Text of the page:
Reviewed by Tony Annicone
The Community Players final show of their 80th season is "The Last Night of Ballyhoo" directed by Vincent Lupino. It takes place in 1939 in Atlanta during the premiere of Gone with the Wind and the elitist German Jews are more concerned with the top social event of the season, Ballyhoo, than with Hitler's invasion of Poland. The show is about accepting one's shared heritage and not denying it. The social distinctions don't matter, every individual should be taken for who they are, not for where they came from.
Vincent is a meticulous director and it comes through in this presentation. The first act is talky with the introduction of the characters and situations but it picks up speed in the second act bringing it to a satisfying conclusion. He surrounds himself with talented people onstage and backstage. His stage manager, Michael Roderick, keeps things in order especially with the set changes. He makes it flow from one scene to the next. (The moving rocking chair captured the audience's eye in every scene.) The period costumes are by Marcia Zammerelli (Loved the "Gone with the Wind" gown) and the 1930's wig stylist is Maryann Coleman. The mood setting music by Dan Kirby adds greatly to the flavor of the show. (Some of the songs used are "Puttin on the Ritz", "You Made Me Love You" and the "Tara" theme.) Set designer Lindsay Doyle creates an authentic looking 1930's Atlanta home using black curtains, window flats, a stairway and different furnishings.
Janette Gregorian plays Boo Levy, a widow who is a bitch. She bosses her brother, sister-in-law, daughter and everyone she runs into around. Janette shows how this sharp tongued woman felt slighted by being cut out of the family business. She pushes her daughter into a marriage because the boy's family has breeding and the right kind of background. Janette displays Boo's denial of her Jewishness by snubbing an Orthodox Jewish young manevery time he visits their house. Her excellent acting prowess comes through in this unpleasant character and Janette's interactions with the others is right on the money.(She usually plays comedic rolesbut this part shows she can handle a pushy role, too.)
Lanny Slusher plays the wealthy, Adolph Freitag. He makes this over eating Southern gentleman funny. He also displays the man's warmth to his family and employee. One of the best scenes is when he stands up to the overbearing Boo and tells her off. Her constant nagging finally gets to him and Lanny handles the scene beautifully.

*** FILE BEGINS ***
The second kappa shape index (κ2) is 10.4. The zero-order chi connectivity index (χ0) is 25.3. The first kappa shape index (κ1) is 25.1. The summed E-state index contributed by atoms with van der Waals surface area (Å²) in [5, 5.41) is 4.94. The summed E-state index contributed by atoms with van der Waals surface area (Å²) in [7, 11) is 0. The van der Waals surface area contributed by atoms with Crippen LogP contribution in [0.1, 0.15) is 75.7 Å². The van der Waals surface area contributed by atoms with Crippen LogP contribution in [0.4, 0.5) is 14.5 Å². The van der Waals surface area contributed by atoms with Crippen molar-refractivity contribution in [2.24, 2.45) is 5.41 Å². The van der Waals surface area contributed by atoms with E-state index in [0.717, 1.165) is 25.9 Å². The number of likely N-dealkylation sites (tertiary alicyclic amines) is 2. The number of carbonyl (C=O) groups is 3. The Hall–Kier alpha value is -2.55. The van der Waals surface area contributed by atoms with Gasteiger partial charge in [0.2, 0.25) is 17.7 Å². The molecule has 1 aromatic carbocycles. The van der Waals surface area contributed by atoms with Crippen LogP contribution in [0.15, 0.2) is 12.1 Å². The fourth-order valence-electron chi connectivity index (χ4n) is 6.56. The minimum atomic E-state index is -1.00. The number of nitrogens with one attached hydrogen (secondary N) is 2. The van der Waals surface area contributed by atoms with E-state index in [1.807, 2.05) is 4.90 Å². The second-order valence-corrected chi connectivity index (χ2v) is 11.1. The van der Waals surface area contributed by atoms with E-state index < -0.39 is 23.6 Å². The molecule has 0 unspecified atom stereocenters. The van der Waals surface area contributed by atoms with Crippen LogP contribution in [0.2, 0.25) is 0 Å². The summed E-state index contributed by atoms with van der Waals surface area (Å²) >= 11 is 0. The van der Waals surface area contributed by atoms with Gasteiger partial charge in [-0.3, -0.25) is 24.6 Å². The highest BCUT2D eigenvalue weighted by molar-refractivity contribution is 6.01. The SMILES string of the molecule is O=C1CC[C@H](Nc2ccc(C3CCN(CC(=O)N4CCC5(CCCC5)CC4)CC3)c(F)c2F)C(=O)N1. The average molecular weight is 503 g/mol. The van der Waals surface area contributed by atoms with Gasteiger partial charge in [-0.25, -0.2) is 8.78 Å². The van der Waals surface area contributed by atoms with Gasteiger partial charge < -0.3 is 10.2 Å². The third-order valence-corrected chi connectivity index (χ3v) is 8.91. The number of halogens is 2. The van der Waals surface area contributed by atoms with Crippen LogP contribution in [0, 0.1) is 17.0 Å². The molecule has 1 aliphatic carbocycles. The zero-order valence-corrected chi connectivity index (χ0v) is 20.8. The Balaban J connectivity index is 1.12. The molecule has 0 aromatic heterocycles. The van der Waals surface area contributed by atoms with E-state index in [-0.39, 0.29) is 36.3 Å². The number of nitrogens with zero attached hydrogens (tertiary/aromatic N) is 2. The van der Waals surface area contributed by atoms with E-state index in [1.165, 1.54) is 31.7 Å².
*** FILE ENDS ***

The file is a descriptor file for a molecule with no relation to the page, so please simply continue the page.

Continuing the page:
Patricia Luca (formerly Joaquin) plays the dippy sister-in-law Reba perfectly. She has most of the comic lines in the show and she makes them count. Patricia infuses the character with the needed sympathetic qualities to make her a good and caring mother and family member. Charles Garabedian plays Joe Farkas, the Russian Jew from Brooklyn. His character oozes with such charm and friendliness, you root for him to win the girl of his dreams. Charles also gives Joe a strong backbone. He stands up to the bigotry around him and shows his girlfriend Sunny how to accept her true heritage, thus accepting him, too. Great job in his fourth role on stage. The beautiful Eve-Marie Kukulka makes Sunny, a breath of fresh air in this eccentric family. She has wonderful chemistry with Charles and the kiss is the culmination of their relationship. Eve-Marie shows the hurt, Sunny felt as a child being singled out as being Jewish. She displays it again when she realizes she unknowingly has hurt Joe's feelings by not accepting his being a Russian Jew. Eve-Marie handles this role wonderfully. The final member of the family, Lala is played by Allison Messina. She makes the deluded, whining, college age girl funny. Her entrance in the"Tara" ballgown and her fainting in it is hysterical. Allison makes this unpleasant petty girl into a winner at show's end by snagging her man, thus making her mother, Boo finally happy.
Last but not least is the scene stealing,red headed, Dan Fisher as Peachy. He enters in the second act as a whirling dervish full of off color jokes and stories. Dan brings up the comedic level several notches by his antics and delivery. The story of his nine year old cousin as his date for Ballyhoo is cleverly set up and the punchline comes across perfectly. He is just pulling Lala's leg. His entrance into the family business knocks the wind out of Uncle Adolph's sails but you can be sure Peachy will liven this family up. Dan livens this performance up perfectly. Go catch this show in the air conditioned theater in Pawtucket at Jenks Jr. High auditorium.